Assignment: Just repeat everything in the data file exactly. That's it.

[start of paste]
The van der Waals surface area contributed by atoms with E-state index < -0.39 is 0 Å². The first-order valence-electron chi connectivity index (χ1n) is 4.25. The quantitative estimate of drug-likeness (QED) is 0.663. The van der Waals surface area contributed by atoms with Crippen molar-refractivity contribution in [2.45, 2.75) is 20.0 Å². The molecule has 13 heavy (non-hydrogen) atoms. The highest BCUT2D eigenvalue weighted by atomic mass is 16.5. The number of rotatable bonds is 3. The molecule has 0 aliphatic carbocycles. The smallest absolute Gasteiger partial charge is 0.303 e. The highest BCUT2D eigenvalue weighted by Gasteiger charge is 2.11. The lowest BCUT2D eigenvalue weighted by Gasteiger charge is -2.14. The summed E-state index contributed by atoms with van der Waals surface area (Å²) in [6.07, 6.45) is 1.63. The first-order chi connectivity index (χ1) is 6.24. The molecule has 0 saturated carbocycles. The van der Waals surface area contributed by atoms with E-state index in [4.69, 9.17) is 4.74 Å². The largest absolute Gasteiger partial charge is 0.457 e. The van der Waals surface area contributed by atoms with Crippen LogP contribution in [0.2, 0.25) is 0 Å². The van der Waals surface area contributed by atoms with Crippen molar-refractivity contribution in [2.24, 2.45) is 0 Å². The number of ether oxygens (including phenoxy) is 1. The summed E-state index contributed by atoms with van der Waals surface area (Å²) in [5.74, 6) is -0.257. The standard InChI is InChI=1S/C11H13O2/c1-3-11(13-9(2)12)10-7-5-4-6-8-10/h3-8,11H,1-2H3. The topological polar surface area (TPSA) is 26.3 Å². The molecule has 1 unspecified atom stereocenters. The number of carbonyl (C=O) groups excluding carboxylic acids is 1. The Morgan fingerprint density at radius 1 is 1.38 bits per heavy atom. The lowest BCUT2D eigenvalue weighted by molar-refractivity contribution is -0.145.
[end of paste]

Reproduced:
The van der Waals surface area contributed by atoms with E-state index < -0.39 is 0 Å². The first-order valence-electron chi connectivity index (χ1n) is 4.25. The quantitative estimate of drug-likeness (QED) is 0.663. The van der Waals surface area contributed by atoms with Crippen molar-refractivity contribution in [2.45, 2.75) is 20.0 Å². The molecule has 13 heavy (non-hydrogen) atoms. The highest BCUT2D eigenvalue weighted by atomic mass is 16.5. The number of rotatable bonds is 3. The molecule has 0 aliphatic carbocycles. The smallest absolute Gasteiger partial charge is 0.303 e. The highest BCUT2D eigenvalue weighted by Gasteiger charge is 2.11. The lowest BCUT2D eigenvalue weighted by Gasteiger charge is -2.14. The summed E-state index contributed by atoms with van der Waals surface area (Å²) in [6.07, 6.45) is 1.63. The first-order chi connectivity index (χ1) is 6.24. The molecule has 0 saturated carbocycles. The van der Waals surface area contributed by atoms with E-state index in [4.69, 9.17) is 4.74 Å². The largest absolute Gasteiger partial charge is 0.457 e. The van der Waals surface area contributed by atoms with Crippen LogP contribution in [0.2, 0.25) is 0 Å². The van der Waals surface area contributed by atoms with Crippen molar-refractivity contribution in [2.24, 2.45) is 0 Å². The number of ether oxygens (including phenoxy) is 1. The summed E-state index contributed by atoms with van der Waals surface area (Å²) in [5.74, 6) is -0.257. The standard InChI is InChI=1S/C11H13O2/c1-3-11(13-9(2)12)10-7-5-4-6-8-10/h3-8,11H,1-2H3. The topological polar surface area (TPSA) is 26.3 Å². The molecule has 1 unspecified atom stereocenters. The number of carbonyl (C=O) groups excluding carboxylic acids is 1. The Morgan fingerprint density at radius 1 is 1.38 bits per heavy atom. The lowest BCUT2D eigenvalue weighted by molar-refractivity contribution is -0.145.